Sitting in the Pocket
by Samara Atkins
Teaching musicality can be harder than teaching moves. An especially difficult skill is “sitting in the pocket,” stretching a move to fill the space (or pocket) between counts. Mastering this skill (also called “finding the groove” or “riding out the beat”) is important to hip-hop’s style, flow, and execution.
Listen to several songs and point out (or have students call out) various rhythms and musical accents in each. Then, to one song, teach a simple, repetitive phrase. (Try four counts of 8, with a repeating move of at least eight counts.) Demonstrate choosing a rhythm, then stretching the moves to fill the pockets and make the phrase almost continuous. Have students try it.
As students improve, encourage them to sit in the pocket selectively, as an accent, and to end each pocket percussively to accentuate it. For example, for a pocket between counts 1 and 2, stretch the move on 1, and end it with a sharp move on 2.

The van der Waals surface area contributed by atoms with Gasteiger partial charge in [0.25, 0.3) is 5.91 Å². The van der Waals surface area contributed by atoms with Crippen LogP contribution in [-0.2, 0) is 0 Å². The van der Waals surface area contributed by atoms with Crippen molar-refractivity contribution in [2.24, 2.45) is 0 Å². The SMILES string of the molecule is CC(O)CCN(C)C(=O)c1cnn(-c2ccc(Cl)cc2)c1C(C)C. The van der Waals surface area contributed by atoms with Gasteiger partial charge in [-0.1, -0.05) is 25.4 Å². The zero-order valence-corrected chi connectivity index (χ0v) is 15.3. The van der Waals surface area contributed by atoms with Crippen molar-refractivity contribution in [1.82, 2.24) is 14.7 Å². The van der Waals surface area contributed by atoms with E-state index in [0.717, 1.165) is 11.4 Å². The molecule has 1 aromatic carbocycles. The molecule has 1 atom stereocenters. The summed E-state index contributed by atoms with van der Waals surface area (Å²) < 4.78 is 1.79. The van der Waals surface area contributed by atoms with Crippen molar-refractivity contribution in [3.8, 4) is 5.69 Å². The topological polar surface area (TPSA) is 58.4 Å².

To help students learn this skill, vary your intonation when counting, drawn out where students should sit in the pocket and sharp where they should end it: “Ooone, twooo. . . ” or “Ooone, two! Threee, four!”
Once students are comfortable with the choreography, tell them, “Relax and let go!” Technique should now be secondary to playing with delivery and execution. Great music can help students to move freely, whether in choreography or freestyle, as you remind them to get creative with hitting moves on the beat versus finding spaces between counts.
Finally, explain that sitting in the pocket is an ongoing practice—every song is different. The habit of listening carefully, identifying rhythms, and finding places to ride out the beat will make students’ dancing more stylish, musical, and rhythmically playful.
Oakland, California, native Samara Atkins studied journalism and dance at Howard University and co-founded an all-female dance company. She teaches hip-hop at Destiny Arts Center, Shawl-Anderson Dance Center, and In the Groove Studios.